Studies show that you can bring about a dream in another person. One way is by holding an open bottle of perfume under the sleeper's nose. Another is by whistling. A third way is by blowing air across the sleeper's face with a fan. Someone else can also affect the content of a sleeper’s dream. For example, turning on a light produces happier dreams. And darkening an already bright room can induce nightmares.
What would happen if I was prevented from dreaming?
In a study conducted by Dr William Dement, a professor of psychiatry at Stanford University, it was found that dream deprivation produces anxiety, irritability, an inability to concentrate, paranoia, a ravenous appetite, depression, and even suicidal thoughts. The study was very simple. Volunteers were assigned beds in a laboratory. Researchers observed them closely for five nights. Each time a subject's rapid eye movements indicated they were starting to dream (REM sleep), the researchers would wake them up and keep them from dreaming. It seems that it only takes a few days of dream deprivation before the symptoms begin to occur.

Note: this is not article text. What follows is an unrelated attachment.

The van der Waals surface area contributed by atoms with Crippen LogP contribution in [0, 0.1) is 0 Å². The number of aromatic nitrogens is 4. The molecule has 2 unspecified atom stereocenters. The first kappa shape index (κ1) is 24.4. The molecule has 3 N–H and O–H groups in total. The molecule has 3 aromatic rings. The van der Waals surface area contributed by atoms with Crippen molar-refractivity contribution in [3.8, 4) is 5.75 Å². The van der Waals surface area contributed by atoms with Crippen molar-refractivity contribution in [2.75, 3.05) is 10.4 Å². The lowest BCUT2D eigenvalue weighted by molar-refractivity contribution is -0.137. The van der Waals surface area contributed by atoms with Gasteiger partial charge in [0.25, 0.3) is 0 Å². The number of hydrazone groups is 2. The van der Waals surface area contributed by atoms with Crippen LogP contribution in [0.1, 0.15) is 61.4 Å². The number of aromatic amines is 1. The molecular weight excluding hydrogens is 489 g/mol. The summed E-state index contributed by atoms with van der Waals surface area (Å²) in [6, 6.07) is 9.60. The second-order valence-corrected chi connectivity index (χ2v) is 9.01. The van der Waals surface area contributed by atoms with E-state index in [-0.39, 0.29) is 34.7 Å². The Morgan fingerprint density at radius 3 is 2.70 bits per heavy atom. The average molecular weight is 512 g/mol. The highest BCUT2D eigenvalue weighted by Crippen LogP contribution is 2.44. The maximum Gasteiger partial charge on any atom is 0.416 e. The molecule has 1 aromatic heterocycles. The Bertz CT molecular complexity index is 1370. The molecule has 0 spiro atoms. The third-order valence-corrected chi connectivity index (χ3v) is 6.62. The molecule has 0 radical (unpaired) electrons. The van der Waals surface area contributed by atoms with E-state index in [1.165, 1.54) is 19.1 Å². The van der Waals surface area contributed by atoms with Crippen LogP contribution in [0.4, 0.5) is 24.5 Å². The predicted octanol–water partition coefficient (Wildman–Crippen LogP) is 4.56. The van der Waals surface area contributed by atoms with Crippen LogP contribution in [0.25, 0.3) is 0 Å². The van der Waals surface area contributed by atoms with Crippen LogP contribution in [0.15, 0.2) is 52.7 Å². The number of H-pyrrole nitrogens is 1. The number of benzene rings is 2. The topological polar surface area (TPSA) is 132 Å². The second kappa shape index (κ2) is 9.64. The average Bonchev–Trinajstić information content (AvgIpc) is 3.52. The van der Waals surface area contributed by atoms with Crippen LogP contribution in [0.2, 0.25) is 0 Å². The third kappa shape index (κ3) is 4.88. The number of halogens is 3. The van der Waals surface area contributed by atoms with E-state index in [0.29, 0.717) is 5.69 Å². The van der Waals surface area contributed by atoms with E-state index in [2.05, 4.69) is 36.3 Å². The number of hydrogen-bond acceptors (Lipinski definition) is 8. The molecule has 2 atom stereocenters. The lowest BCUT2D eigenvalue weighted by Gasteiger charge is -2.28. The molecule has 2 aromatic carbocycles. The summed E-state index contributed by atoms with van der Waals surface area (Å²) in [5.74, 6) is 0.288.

Why can’t I remember all of a dream?
How much of a dream we remember depends upon how soon we awaken after the dream. In one study, sleeping subjects were awakened while they were dreaming in REM sleep. Other sleeping subjects were awakened 15 minutes after they were in REM sleep. In 152 out of 191 cases, the subjects awakened during REM sleep remembered they were dreaming and could recall a great deal of content of their dreams. Hardly any of the subjects awakened 15 minutes after their REM sleep could remember dreaming at all. If you’re awakened during or shortly after REM sleep, you’re probably more likely to remember more of your dream.
Stephen Juan, Ph.D. is an anthropologist at the University of Sydney. Email your Odd Body questions to firstname.lastname@example.org